Happy Father’s Day to my Dad, who raised seven of us in a house with one bathroom, worked six days a week, and didn’t seem to think it was any big deal. That’s what men do.
Happy Father’s Day to my husband, who walked the baby at 3am, who pays the bills, who critiques my creative writing, and doesn’t act like it’s any big deal. That’s what men do.
Happy Father’s Day to my father-in-law, who raised nine children in a house with one bathroom, worked in a factory so his kids could go to college, never brags about it. That’s what men do.
Happy Father’s Day to all you good men out there. You hold up your half of the sky.
Not to disparage the martial arts, and potentially offend some black belts, but this innovative approach to rape prevention offers ten simple behavior changes that can completely eliminate the risk of rape. Most people are already following this program, which seems completely natural once you get used to it. What to do about the others is the problem…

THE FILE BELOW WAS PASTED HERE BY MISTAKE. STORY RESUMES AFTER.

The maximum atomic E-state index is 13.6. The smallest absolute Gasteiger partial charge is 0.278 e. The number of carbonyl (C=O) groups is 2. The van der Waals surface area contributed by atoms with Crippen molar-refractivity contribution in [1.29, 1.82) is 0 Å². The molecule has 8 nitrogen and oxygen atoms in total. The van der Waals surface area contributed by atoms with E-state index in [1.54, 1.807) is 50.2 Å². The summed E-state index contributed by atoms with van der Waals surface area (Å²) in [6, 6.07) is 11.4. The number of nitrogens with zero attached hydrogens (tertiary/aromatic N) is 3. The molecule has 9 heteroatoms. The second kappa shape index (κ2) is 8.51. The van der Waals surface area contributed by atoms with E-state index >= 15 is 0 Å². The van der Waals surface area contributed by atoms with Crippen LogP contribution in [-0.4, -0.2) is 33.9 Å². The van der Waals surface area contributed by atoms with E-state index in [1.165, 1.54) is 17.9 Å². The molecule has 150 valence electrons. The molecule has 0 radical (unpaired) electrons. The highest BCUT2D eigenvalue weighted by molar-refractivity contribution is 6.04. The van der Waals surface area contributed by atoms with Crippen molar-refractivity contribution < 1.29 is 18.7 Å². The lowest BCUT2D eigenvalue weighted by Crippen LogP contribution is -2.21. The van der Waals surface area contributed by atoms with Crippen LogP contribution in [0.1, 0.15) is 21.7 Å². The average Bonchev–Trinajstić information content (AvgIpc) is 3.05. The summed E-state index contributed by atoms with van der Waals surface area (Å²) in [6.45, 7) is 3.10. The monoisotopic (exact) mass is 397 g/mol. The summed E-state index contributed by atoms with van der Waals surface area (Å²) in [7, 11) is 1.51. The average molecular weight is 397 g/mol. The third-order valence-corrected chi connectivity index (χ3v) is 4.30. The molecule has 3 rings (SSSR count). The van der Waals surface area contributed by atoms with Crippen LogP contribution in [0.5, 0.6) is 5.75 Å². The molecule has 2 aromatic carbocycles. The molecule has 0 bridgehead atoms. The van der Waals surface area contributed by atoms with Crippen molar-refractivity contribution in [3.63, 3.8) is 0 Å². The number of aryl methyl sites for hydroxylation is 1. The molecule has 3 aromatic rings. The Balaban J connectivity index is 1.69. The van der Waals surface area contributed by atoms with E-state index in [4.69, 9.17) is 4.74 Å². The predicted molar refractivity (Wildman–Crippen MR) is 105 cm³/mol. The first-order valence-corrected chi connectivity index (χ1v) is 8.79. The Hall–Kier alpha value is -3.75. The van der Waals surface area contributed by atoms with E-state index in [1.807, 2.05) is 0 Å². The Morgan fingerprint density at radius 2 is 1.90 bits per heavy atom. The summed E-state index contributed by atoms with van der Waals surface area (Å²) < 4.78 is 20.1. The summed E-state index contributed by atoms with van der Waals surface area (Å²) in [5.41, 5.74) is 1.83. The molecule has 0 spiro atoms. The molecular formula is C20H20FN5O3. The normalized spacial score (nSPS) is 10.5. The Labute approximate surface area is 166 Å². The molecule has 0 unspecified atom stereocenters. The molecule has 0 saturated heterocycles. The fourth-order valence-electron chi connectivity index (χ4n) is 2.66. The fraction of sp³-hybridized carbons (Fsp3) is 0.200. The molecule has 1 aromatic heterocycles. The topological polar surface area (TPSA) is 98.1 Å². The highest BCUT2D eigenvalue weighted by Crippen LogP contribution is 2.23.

Sexual Assault Prevention Tips Guaranteed to Work!
1. Don’t put drugs in people’s drinks in order to control their behavior.
2. When you see someone walking by themselves, leave them alone!
3. If you pull over to help someone with car problems, remember not to assault them!
4. NEVER open an unlocked door or window uninvited.
5. If you are in an elevator and someone else gets in, DON’T ASSAULT THEM!
The other ten tips are here, courtesy of Salon’s Broadsheet.
Interestingly, the comments section on Broadsheet is flaming with angry men who mistake this satire for actual prevention tips or else feel it puts too much responsibility on men. The list isn’t gendered, which makes sense because women can be predators too.